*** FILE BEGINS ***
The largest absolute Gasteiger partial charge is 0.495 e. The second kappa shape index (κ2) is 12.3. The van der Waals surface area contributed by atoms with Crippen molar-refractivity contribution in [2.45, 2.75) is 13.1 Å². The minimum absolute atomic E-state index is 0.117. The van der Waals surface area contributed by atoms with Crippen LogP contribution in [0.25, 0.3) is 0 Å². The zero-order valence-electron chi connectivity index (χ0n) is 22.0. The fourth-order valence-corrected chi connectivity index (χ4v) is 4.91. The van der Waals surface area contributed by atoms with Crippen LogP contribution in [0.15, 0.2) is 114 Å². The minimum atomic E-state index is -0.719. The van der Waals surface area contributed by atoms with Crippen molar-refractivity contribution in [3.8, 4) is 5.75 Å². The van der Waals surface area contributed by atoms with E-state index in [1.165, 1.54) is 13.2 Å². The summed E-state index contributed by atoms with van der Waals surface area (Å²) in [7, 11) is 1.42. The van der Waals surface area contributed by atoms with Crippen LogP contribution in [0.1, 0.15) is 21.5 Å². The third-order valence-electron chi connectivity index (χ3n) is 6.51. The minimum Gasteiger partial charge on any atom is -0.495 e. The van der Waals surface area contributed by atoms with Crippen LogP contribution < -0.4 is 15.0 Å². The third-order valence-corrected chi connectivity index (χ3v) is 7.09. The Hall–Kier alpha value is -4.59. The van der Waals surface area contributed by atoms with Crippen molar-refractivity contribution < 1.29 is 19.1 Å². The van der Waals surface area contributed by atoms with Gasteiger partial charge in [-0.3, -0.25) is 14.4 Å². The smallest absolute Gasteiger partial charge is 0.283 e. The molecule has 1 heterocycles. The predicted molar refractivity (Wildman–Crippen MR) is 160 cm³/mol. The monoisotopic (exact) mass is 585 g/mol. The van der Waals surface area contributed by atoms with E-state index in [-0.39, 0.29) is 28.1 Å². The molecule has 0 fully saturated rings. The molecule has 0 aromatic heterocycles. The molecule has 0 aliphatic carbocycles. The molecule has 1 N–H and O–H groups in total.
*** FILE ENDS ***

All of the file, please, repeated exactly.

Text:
The largest absolute Gasteiger partial charge is 0.495 e. The second kappa shape index (κ2) is 12.3. The van der Waals surface area contributed by atoms with Crippen molar-refractivity contribution in [2.45, 2.75) is 13.1 Å². The minimum absolute atomic E-state index is 0.117. The van der Waals surface area contributed by atoms with Crippen LogP contribution in [0.25, 0.3) is 0 Å². The zero-order valence-electron chi connectivity index (χ0n) is 22.0. The fourth-order valence-corrected chi connectivity index (χ4v) is 4.91. The van der Waals surface area contributed by atoms with Crippen LogP contribution in [0.15, 0.2) is 114 Å². The minimum atomic E-state index is -0.719. The van der Waals surface area contributed by atoms with Crippen molar-refractivity contribution in [3.8, 4) is 5.75 Å². The van der Waals surface area contributed by atoms with E-state index in [1.165, 1.54) is 13.2 Å². The summed E-state index contributed by atoms with van der Waals surface area (Å²) in [7, 11) is 1.42. The van der Waals surface area contributed by atoms with Crippen LogP contribution in [0.1, 0.15) is 21.5 Å². The third-order valence-electron chi connectivity index (χ3n) is 6.51. The minimum Gasteiger partial charge on any atom is -0.495 e. The van der Waals surface area contributed by atoms with Crippen LogP contribution < -0.4 is 15.0 Å². The third-order valence-corrected chi connectivity index (χ3v) is 7.09. The Hall–Kier alpha value is -4.59. The van der Waals surface area contributed by atoms with Crippen molar-refractivity contribution < 1.29 is 19.1 Å². The van der Waals surface area contributed by atoms with Gasteiger partial charge in [-0.3, -0.25) is 14.4 Å². The smallest absolute Gasteiger partial charge is 0.283 e. The molecule has 1 heterocycles. The predicted molar refractivity (Wildman–Crippen MR) is 160 cm³/mol. The monoisotopic (exact) mass is 585 g/mol. The van der Waals surface area contributed by atoms with E-state index in [-0.39, 0.29) is 28.1 Å². The molecule has 0 fully saturated rings. The molecule has 0 aromatic heterocycles. The molecule has 0 aliphatic carbocycles. The molecule has 1 N–H and O–H groups in total.